ANNISTON ARMY DEPOT, Ala. - White Plains Middle School students and teachers will have 15 more computers to assist with the learning process when they return to school Aug. 9 thanks to Anniston Army Depot and DLA Disposition Services, a tenant on the installation.

"The Directorate of Information Management choose what they consider their best computers that have come in as surplus for the schools," said Donna Barton of DLA Disposition Services.

Those computers then have their hard drives wiped clean by DOIM personnel using Department of the Army-approved software to ensure no information remains on the drives. Once this is complete, DLA Disposition Services is notified and they enter the number of computers being donated into the Department of Defense Computers for Learning Program.

"We don't give the school any software. All the hard drives are completely wiped," said DOIM's Jan Parton. "But, the schools don't have a problem with that. Their information technology person makes sure they have the software they need."

For WPMS, the software needed for each computer depends upon its final destination.

"We are finishing up a computer lab for grades five and six, so eight of the computers will go to it," said Joe Dyar, WPMS principal. "Then, we have several new teachers who will receive computers for their classrooms, so the students can do small-group work."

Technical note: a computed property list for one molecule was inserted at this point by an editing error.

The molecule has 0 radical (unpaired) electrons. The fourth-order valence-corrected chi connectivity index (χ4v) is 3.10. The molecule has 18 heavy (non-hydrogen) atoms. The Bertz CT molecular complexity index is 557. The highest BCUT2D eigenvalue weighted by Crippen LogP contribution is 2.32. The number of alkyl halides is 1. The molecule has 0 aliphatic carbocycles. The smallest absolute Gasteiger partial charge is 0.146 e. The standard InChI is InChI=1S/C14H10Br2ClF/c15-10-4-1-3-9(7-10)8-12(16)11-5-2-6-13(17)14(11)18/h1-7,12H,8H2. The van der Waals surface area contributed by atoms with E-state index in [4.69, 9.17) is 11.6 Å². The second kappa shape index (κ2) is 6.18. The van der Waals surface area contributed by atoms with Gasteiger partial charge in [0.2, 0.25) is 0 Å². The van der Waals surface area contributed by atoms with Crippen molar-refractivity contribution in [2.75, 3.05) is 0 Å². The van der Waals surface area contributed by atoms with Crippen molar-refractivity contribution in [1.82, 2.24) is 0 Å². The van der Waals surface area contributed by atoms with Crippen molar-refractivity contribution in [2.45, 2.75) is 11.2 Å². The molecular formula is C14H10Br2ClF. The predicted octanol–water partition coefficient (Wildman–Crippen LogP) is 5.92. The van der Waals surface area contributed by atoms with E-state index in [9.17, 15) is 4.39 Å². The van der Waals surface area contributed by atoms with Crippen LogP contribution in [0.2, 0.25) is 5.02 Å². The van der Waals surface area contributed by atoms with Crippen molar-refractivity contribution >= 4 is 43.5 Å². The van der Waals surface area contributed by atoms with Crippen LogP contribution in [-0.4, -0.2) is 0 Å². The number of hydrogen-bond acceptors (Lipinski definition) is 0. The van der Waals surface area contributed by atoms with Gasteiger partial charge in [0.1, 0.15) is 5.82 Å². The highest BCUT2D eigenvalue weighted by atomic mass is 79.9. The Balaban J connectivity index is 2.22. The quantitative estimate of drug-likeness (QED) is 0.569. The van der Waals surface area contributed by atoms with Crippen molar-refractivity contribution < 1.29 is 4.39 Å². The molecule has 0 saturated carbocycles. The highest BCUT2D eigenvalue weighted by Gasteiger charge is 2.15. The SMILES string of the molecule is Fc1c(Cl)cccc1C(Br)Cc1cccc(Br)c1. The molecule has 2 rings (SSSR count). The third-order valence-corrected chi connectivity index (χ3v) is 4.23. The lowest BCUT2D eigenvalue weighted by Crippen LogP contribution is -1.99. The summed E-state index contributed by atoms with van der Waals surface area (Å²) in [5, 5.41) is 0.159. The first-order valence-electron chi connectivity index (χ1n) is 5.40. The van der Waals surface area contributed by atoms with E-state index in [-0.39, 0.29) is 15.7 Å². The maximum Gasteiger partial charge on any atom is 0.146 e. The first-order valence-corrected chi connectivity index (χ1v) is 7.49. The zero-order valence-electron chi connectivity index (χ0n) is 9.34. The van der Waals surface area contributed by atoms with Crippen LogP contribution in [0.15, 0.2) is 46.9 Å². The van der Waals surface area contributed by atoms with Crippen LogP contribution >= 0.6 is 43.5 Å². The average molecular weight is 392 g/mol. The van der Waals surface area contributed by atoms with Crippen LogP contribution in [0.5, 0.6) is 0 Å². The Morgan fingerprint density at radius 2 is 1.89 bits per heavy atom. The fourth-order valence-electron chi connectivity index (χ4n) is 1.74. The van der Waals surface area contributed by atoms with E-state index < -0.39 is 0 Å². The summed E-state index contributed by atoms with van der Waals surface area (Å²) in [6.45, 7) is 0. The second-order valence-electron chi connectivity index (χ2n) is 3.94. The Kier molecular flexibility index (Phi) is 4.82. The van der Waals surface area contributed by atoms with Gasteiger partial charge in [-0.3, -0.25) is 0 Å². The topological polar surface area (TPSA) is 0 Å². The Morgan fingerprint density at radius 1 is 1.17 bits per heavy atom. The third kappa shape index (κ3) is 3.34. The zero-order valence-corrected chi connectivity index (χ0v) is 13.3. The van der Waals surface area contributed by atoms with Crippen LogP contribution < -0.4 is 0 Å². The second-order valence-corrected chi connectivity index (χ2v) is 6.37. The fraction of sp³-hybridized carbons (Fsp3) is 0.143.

That small-group work, according to Dyar, includes reading tests and assessments as well as math games to help build skills.

Dyar said the computer lab would also be equipped with software to aid students in developing their reading and math skills as well as software to assist with research information for science.

A minor hiccup in loading the computers occurred when two computer towers took a tumble from the forklift. One was too damaged to operate properly, so it was quickly replaced and the equipment was soon on its way to a new home.

The depot typically donates 15 computers at a time, including monitors, mice and keyboards, though Barton said that number has been as high as 20. Those who touch the computers do their best to ensure they go to a good, preferably local, home.

"We try to keep it in our local area," said Barton. "Anniston Army Depot has always been known for supporting local schools."

Once the schools pick up the computers, they belong to the school system, but, the Computers for Learning Program requires the equipment be disposed of properly when the time comes.

"The schools are monitored for three years because they are supposed to keep the computers for at least three years before they get rid of them," said Barton.

Barton said that once the computers are no longer useful for the school, the educators are required to dispose of them in an environmentally friendly way, preferably through recycling.

For more information on the Computers for Learning Program, visit